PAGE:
Driven by the US’s "War on Drugs", the UNODC along with the International Narcotics Control Board (INCB) have kept an iron grip on how the world administers their drug policies promoting fear, intimidation and harsh laws. This has resulted in millions of unnecessary deaths and untold suffering around the world especially for minority groups. This prohibitionist approach is also responsible for; a huge shortage of morphine for pain treatment(especially poorer nations), a rapidly growing prison population, much of the world’s crime, extreme alienation and despair for users and addicts and the world’s second largest industry giving organised crime/terrorists $400 billion dollar a year.

The UN’s policy of denying drug use is a medical issue and putting it firmly under the wing of law enforcement has been taken up differently by each country with some going to extremes. Because the UN’s drug policies is based on the belief that drug use is immoral, countries are free to interpret the moral aspect to suit their ideology or political position. Although the recent trend is to replace the moral argument with facts and science, most countries have followed the UN/US lead and implemented a harsh, cruel system to deal with drugs.

In a surprise speech, the UN Special Rapporteur on the Right to Health, Anand Grover has heavily criticised some Asian countries for their treatment of drug users and addicts which is ironic because they are simply following the guidelines of the UN’s drug policy. Anand Grover pointed that after years of abuse, cruel treatment practices and draconian laws, the 90% relapse rate was a sign that the current system was a failure. But the biggest upset was his call for decriminalisation of drug use. Something that the UNODC has firmly rejected as an option under any circumstance.

This must come as a real shock for Antonio Maria Costa, Executive Director of the UNODC. He has continually dodged questions about the effectiveness of UN drug policy over the years and ignored many requests to explain why countries with more liberal drug laws have far fewer drug problems than those that support UN drug policies. Costa has also fluffed off claims of human rights abuse resulting from the UN’s prohibitionist strategy. For one of his own to discredit the policies he so rigourously defends must add to his frustration of pushing such failed policies. But it’s just another blow in a long line of criticism that has followed Costa and his impotent yet arrogant support of prohibition.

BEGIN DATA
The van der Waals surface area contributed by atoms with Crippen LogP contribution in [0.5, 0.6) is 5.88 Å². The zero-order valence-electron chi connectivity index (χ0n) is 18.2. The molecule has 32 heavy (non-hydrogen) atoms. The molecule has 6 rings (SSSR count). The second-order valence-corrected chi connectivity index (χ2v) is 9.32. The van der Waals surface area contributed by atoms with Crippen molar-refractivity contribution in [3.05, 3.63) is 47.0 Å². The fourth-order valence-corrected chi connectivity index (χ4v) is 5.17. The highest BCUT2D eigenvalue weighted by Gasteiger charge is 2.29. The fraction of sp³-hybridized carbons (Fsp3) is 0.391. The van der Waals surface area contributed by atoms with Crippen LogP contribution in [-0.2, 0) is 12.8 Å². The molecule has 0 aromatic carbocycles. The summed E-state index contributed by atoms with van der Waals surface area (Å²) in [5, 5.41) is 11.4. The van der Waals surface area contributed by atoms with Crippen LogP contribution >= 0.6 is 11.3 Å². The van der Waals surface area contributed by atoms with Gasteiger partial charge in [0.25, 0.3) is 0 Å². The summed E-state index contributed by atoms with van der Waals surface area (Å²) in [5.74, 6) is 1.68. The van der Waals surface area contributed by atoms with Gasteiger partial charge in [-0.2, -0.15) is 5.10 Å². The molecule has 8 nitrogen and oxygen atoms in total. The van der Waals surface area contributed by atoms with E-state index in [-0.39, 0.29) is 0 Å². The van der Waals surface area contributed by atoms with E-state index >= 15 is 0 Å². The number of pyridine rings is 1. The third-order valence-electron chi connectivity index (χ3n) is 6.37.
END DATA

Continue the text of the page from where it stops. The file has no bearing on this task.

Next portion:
Listen to an interview with Anand Grover on Radio National or read it here

UN Official Calls For Decriminalizing Drug Use
Monsters and
October 2009

Hanoi - The UN's top health rights official called Tuesday for the decriminalization of drug use and an end to mandatory drug rehabilitation camps in Asia, which he said amounted to 'keeping sick people jailed.'

Anand Grover, the UN Special Rapporteur on the Right to Health, made the call at a conference on international health rights in Hanoi.

'The criminalization of these practices actually hinders the right to health of all persons,' Grover said. He denounced the practice by many Asian states, including China, India, Malaysia and Vietnam, of compelling drug addicts to detoxify in mass treatment camps.

There are over 50,000 inmates of mandatory drug treatment camps in Vietnam, and up to 350,000 in China, according to the Open Society Institute.

Heroin addicts who detoxify in rehabilitation camps have relapse rates exceeding 90 per cent. Most scientific experts now advocate oral substitution therapy with drugs such as methadone and buprenorphine, which eliminate the craving for heroin.

But many countries are reluctant to embrace such therapy, which they consider substituting one drug dependency for another. In Vietnam, heroin addicts are sent to mandatory rehabilitation centers for up to four years.

Several Vietnamese experts at the conference said their country was gradually moving away from the treatment center approach and embracing substitution therapy. The country's 2007 law on AIDS adopted a so-called 'harm reduction' approach to drug addiction, rather than focusing solely on detoxification.

A pilot program of Vietnamese methadone clinics began operating in April 2008. Six methadone clinics now serve 1600 former heroin addicts in Haiphong and Ho Chi Minh City, funded with grants from the US PEPFAR anti-AIDS program.